Father's Day was first celebrated in 1910 in Spokane Washington. After hearing a a sermon about Mother's Day, a young woman named Sonora Smart Dodd went to her pastor and told him that fathers should also have a holiday to honor them.
Her father, a Civil War here, was a single parent who raised six children after his wife died in childbirth. It was his selfless and constant attention to his children that inspired Dodd to campaign for Father's Day.
It took decades for the holiday to receive the recognition that she had hoped for. In 1966 Lyndon B. Johnson finally proclaimed the 3rd Sunday in June as Father's Day, and in 1976 it was made a national holiday, signed into law by Richard Nixon. Wikipedia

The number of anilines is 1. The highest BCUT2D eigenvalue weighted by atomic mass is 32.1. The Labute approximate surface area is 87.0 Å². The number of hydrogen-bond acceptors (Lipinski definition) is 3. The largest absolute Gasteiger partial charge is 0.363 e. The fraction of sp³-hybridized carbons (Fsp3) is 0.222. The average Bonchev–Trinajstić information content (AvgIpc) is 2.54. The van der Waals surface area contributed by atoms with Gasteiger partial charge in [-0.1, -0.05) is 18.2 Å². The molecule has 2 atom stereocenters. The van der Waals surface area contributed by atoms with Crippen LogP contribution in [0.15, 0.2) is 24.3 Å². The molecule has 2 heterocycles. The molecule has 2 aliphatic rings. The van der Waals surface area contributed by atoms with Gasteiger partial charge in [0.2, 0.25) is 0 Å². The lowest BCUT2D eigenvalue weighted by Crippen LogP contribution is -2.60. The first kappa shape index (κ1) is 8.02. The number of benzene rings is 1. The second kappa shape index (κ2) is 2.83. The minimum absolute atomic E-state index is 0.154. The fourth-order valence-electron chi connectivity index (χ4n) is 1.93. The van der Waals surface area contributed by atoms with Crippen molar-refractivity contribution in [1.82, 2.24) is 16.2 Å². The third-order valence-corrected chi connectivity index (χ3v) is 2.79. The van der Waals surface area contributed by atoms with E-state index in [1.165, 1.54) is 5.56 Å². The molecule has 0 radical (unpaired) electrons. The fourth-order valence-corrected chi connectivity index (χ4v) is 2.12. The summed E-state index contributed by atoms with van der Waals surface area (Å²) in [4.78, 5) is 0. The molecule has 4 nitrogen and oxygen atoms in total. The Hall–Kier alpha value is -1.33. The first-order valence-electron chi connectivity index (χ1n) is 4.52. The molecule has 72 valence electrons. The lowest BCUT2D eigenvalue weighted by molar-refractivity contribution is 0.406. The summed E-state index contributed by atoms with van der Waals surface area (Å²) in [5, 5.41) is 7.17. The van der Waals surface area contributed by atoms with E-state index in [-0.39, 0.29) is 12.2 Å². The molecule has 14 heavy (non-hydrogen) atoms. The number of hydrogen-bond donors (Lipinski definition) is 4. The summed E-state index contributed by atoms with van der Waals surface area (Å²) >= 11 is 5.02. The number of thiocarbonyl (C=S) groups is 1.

Bill Cosby, a man who has long entertained us with his perspective on fathers, said:
"If the new American father feels bewildered and even defeated, let him take comfort from the fact that whatever he does in any fathering situation has a fifty percent chance of being right."
Fatherhood is a challenging endeavor, and the on-the-job training is arduous. It often isn't until we're adults that we really see the heroes fathers have been in our lives.